Every now and then, we were shown a child sleeping in the road frighteningly close to a passing truck or bodies strung out on drugs and covered in flies.
I’m struggling to put the weekend into words. It’s been such a revelatory one that I don’t feel like I can move on to talking about anything, whether deep or inane until I write about this. So, instead of making this a week of silence at Circus Queen, I’ll try to explain it, to myself as much as to you, in objects.
So I had a fight with our airer or whatever it’s called. I’m partial to calling it the evil-umbrella-washing-line-twisty-thing. I tend to get physical with misbehaving household items when the “real adult” isn’t around. The sorry-looking smashed pieces of smoke alarm would tend to agree.
We’ve been talking through our finances recently and I often sigh over “When – if ever – will we be able to buy a house?”, “When will we be able to go to India?”, “Will we be able to afford ballet or football lessons for the creature?” and the list goes on. But the question that trumps all of those is: “What will happen to my career?”
I woke up on Saturday raring to pick up our pram and car seat. I didn’t know how symbolic these objects were or that they’d freak us out.
When I mentioned the uni-boob scenario the other day, it was an attempt at being amusing. My mother read it and all she could think was: “Good grief, my child needs to be clothed!” She speedily got in touch, in her worried mother way – a way I shall soon learn, no doubt.
I tweeted about this video a while ago because I think Valerie Stone Hawthorne’s blog, The Mompetition, is a brilliantly humourous and affirming depiction of motherhood.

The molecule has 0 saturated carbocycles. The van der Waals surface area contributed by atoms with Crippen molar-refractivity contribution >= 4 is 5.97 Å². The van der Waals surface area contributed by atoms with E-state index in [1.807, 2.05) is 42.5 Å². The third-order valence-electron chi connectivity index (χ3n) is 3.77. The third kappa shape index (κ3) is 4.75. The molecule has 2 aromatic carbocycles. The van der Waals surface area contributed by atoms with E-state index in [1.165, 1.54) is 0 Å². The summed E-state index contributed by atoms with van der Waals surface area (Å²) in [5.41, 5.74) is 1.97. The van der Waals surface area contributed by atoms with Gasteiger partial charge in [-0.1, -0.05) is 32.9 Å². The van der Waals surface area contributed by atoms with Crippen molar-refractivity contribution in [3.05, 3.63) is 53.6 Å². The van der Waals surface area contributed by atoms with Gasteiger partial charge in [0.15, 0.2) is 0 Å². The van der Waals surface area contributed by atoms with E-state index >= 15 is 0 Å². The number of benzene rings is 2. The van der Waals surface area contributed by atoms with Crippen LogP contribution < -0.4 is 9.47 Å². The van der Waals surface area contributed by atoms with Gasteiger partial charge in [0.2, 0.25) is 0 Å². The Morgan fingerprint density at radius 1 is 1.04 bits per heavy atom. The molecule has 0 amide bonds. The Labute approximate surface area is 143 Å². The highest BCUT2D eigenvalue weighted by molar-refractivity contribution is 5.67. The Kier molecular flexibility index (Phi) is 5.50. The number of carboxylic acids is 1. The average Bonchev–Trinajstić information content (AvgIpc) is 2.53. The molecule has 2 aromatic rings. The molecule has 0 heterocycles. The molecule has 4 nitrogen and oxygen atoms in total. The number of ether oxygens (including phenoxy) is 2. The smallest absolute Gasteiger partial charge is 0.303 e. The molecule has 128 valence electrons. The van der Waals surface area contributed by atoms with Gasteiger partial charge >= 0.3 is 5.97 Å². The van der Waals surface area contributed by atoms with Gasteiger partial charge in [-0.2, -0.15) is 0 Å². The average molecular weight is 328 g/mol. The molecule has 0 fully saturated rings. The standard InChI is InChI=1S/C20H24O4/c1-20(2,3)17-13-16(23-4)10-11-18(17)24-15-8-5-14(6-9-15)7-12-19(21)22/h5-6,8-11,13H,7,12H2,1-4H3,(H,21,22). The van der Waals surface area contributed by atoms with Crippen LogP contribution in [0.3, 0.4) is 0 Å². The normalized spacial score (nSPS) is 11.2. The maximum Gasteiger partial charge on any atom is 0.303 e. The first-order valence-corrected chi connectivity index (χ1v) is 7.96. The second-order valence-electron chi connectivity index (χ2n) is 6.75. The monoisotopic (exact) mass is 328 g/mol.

The night out begins with me ransacking my wardrobe to find something that still fits over the epic mass of my breasts without smooshing them together in the horror that is uni-boob.
When I told people this weekend that we were going to a home birth group discussion around the theme of attitudes to pain, they looked at Laurence as if feeling for his pain.
I’ve been thinking about the relationship between mental health and motherhood ever since I realised nine years ago that what I was experiencing was depression. I’ve worried that depression would make me an unsupportive friend and wife, and a frightening mother. But I’ve also known I don’t want it to determine how I’ll live my life.
I don’t have a problem with it. I understand that immigration needs to be controlled… What I always find hard, though, is feeling a little bit like a criminal going through the process or at least like I’m begging to stay here – just a teeny weeny bit.
As a younger teen I often bragged that I would never get married and certainly never have children. Mostly, I got a kick out of making controversial statements. I also considered myself a feminist (still do) and naively felt that this was at odds with pursuing family life. But mainly, I saw marriages suffering all around me, with children caught in the middle, and it scared the hell out of me.